Initiatives Explained In-Depth
- Proper design of roads for speed intended
- Fixing Edmonton Transit on low budget
- Urban farms and renewable energy creation for jobs, environment, and sustainability
- Having Valley Zoo / Fort Edmonton Park cable connection over from South Campus
- School zone barriers
- Added on ramps and off ramps onto Henday
- Lane expansions into Summerside/Ellerslie
- Reduced intersections on 50st between Beaumont and Henday
- NAIT and local institutions infrastructure pilot project
- Creating local Arts centres in the city in abandoned locations (malls, etc)
- Text to 911 service
- Seniors’ Spotlight
- Keeping young talent at home with post-secondary infrastructure projects
- Tram system as feeder to LRT spokes design
- Free transit access to river valley from buses crossing expanse
- Return to grid-like development reduces stress on transport infrastructure, increases community engagement and health
- Increasing the minimum income for low-income families to access city facilities/services (touched-on in seniors spotlight)
- Working with social and church institutions to have localized food banks for own areas and reduce need for low-income housing
- Specially designed parks/playground for pets (not just off-leash areas)
- Light pollution bylaw
- Replacing spot speed enforcement with point A-to-B enforcement
- Height restrictions on street lights as new ones in Ward 12 are taller than condos
- Airspace height regulations review (Ward 12 is on a flight path)
- Varying speed limits (up to 90kph) on Whitemud Drive similar to Yellowhead. 15 block distances on east leg are the same distance as Deerfoot where it is 100kph.
- Bylaw enforcement outside speeding (smoking, parking)
- Cell phone service underground and tunnels along LRT
- Reduced and affordable prices to facilities like Fort Edmonton Park
- Weekly free admission day/eve at all attractions and facilities (facilities can choose what is free)
- All year transit service to Valley Zoo
- Proper access to Walterdale/Rossdale
- Planning around long-term construction to reduce business impact (zip line across Groat during bridge closure, etc)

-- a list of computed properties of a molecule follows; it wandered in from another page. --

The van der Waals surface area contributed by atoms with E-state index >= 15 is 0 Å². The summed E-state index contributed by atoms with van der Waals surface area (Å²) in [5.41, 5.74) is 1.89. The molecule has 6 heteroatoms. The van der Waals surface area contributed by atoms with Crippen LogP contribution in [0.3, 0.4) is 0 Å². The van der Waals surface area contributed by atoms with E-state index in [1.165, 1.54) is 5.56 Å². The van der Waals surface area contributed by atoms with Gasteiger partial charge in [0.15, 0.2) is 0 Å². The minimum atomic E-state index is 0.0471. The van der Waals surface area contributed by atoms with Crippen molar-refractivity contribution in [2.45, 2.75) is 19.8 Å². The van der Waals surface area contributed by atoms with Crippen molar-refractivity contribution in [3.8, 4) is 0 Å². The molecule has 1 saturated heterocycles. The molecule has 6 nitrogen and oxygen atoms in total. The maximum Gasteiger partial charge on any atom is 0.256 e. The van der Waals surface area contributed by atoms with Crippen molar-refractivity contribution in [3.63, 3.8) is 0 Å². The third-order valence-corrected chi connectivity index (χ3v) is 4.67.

- Using traffic circles instead of traffic lights in new developments
- Proper funding and efficiency of police as new communities expand
- Review of fire triage as fire department responds to many unnecessary emergencies
- Introduction of non-traditional/on-demand-economy (app-based) business licenses
- Incentives for businesses to open in established shopping centres and buildings
- Correct the ETS destination signs for Mill Woods station
- City services and facilities in communities south of Henday (Ellerslie, Southeast Edmonton, Decoteau)
Resident Issues Brought Up on Campaign Trail
- Fluoridation in drinking water
- Snow removal (too often and not often enough)
- Drainage in new communities (The Orchards)
- More schools (The Orchards)
- Theft and more police presence in Ellerslie
- More peace officers for day-to-day enforcement
- Too much bureaucracy
- Architecture of Mill Woods Library (Ward 11)
- Too many tax increases, not noticeable service improvements
- Not enough street parking by senior residences (Ward 11)
- Rumoured demolition of Mill Woods Town Centre (Ward 11)
- Poor traffic and transit access to The Meadows Rec Centre
- Garbage left out on the street all week
- Parking and over occupancy of houses
- Residents in Wild Rose receiving building occupancy permits, then inspected years later not meeting building code
- Vehicle noise on Henday at night
Motto: Keep. Moving. Forward.
Each word of the motto indicates three major parts of my platform.
‘Keep’ notes that I want to ensure the quality of life for the people of ward 12, both in the urban and rural communities are preserved. Outlying parts of ward 12 should not have to worry about needing to change or forced to sell their lifestyle because a community is moving in. An example is the sheep owner who was forced to sell his sheep because a community was built beside his house.